Chus Martínez

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A note is a trace, a word, a drawing that all of a sudden becomes part of thinking, and is transformed into an idea. This publication project follows that path, presenting the mind in a prologue state, in a pre-public arena. As a prelude to, and central element of dOCUMENTA (13), the publishing project 100 Notes – 100 Thoughts took the form of one hundred “notebooks,” comprising facsimiles of existing documents, commissioned essays, collaborations, and conversations. With contributions by authors from a range of disciplines, such as art, science, philosophy and psychology, anthropology, economic and political theory, language and literature ...
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PublisherHatje Cantz2012
But we can understand Descartes’ premise of equality far more basically and radically, not as an assertion of fact, but as a presuppositional act: equality is a supposition we must make in advance. For it has nothing to do with the socially acquired capacity of reason (in which we are unequal, and about which we disagree). Equality pertains to a presupposition of reason. It does not refer to a capacity of reason that we possess, but to the potential for practical training in reason, for its acquisition. In that and that alone—in this potential—are we equal. Equality is an equality ...
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PublisherHatje Cantz2012
Afghanistan: A Lexicon uses the form of a lexicon to present a nonlinear narrative of twentieth- century Afghan history as a recursive loop of modernization attempts, revolts, collapses, and recoveries.The lexicon covers seventy-one terms, most illustrated by archival and original images, including: vocabulary unique to Afghan politics, like bi-tarafi, jirga, and nizamnamah; terms that have specific meanings or resonances in the Afghan context, like “infidel,” “martyr,” and spetsnaz; key players and places, from Bacha-i-Saqqao to Hizb-i-Islami and from the Bala Hissar to the Microrayan; and special entries on recurrent events and themes that form the weft and warp of the ...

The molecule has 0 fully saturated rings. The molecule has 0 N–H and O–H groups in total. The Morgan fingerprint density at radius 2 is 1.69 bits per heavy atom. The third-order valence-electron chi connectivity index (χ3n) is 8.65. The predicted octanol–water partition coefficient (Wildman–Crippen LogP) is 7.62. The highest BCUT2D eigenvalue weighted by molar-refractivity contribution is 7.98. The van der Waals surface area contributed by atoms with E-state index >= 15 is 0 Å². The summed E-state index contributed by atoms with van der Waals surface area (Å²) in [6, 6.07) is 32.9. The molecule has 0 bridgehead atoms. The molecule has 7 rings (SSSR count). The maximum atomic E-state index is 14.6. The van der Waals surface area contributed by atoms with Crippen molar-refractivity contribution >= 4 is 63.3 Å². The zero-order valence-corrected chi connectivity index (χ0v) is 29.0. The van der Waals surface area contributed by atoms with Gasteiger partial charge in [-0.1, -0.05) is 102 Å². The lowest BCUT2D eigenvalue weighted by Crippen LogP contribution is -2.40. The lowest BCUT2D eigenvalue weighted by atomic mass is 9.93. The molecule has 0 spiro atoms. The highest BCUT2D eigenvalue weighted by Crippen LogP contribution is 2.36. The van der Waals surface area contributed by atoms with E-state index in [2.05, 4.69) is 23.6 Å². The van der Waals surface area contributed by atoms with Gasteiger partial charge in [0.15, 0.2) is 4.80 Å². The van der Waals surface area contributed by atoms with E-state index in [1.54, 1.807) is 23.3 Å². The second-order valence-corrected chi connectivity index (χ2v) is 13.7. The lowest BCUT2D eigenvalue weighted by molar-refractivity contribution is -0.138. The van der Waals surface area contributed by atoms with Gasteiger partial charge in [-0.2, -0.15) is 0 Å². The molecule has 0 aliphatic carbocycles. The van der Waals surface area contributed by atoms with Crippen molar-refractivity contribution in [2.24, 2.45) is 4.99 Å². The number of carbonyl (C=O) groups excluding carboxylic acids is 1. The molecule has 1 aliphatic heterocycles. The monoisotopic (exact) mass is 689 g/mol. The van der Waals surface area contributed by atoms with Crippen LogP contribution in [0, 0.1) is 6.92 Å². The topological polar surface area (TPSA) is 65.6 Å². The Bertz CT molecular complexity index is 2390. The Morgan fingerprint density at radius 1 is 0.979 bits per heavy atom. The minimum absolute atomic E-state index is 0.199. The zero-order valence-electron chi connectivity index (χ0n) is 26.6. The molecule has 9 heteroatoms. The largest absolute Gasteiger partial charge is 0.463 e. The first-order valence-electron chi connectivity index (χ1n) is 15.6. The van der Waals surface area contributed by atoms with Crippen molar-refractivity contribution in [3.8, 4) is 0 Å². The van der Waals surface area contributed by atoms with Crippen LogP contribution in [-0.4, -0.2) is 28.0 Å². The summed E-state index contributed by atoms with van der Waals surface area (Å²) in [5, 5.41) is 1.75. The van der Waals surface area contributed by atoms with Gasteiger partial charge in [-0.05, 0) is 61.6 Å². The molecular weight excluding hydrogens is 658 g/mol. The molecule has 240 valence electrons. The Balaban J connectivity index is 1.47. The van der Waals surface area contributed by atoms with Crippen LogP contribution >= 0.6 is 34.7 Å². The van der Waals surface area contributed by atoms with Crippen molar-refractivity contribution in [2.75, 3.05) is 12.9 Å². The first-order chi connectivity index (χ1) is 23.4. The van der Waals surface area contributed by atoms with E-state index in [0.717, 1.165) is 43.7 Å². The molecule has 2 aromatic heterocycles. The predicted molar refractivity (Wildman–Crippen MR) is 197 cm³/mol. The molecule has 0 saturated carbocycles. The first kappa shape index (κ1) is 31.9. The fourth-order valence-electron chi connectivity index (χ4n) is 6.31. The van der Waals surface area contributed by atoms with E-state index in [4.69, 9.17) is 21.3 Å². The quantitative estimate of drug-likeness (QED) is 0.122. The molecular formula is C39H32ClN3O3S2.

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PublisherHatje Cantz2012
Charlotte Salomon (1917–1943) is one of the nameless. During her brief lifetime, the only document that affirmed her status as artist was the typed transport list that took her from Drancy on October 7, 1943, to Auschwitz, where she was murdered on October 10 because she was a pregnant Jewish woman. Salomon had been incarcerated in 1940 in the French concentration camp at Gurs, along with a diverse group of women, many of whom managed to escape the camp in the turmoil following the capitulation of France to invading German forces in June 1940. Those who escaped had names. They ...
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Episode 15: Attention The two days Symposium “Women in Space” at the Art Institute HGK FHNW in Basel thematized the roles of scale, space and power in envisioning women in the art system: space is an issue for everyone, yet, it has specific resonance for those who make exhibitions and run institutions, and for women in general. How we move through space, how we claim it, how we narrate and thematize it, how we fund it, how we labor in it, how we construct and deconstruct it. In this episode Chus Martinez & Quinn Latimer are in conversation with Mareike Dittmer, ...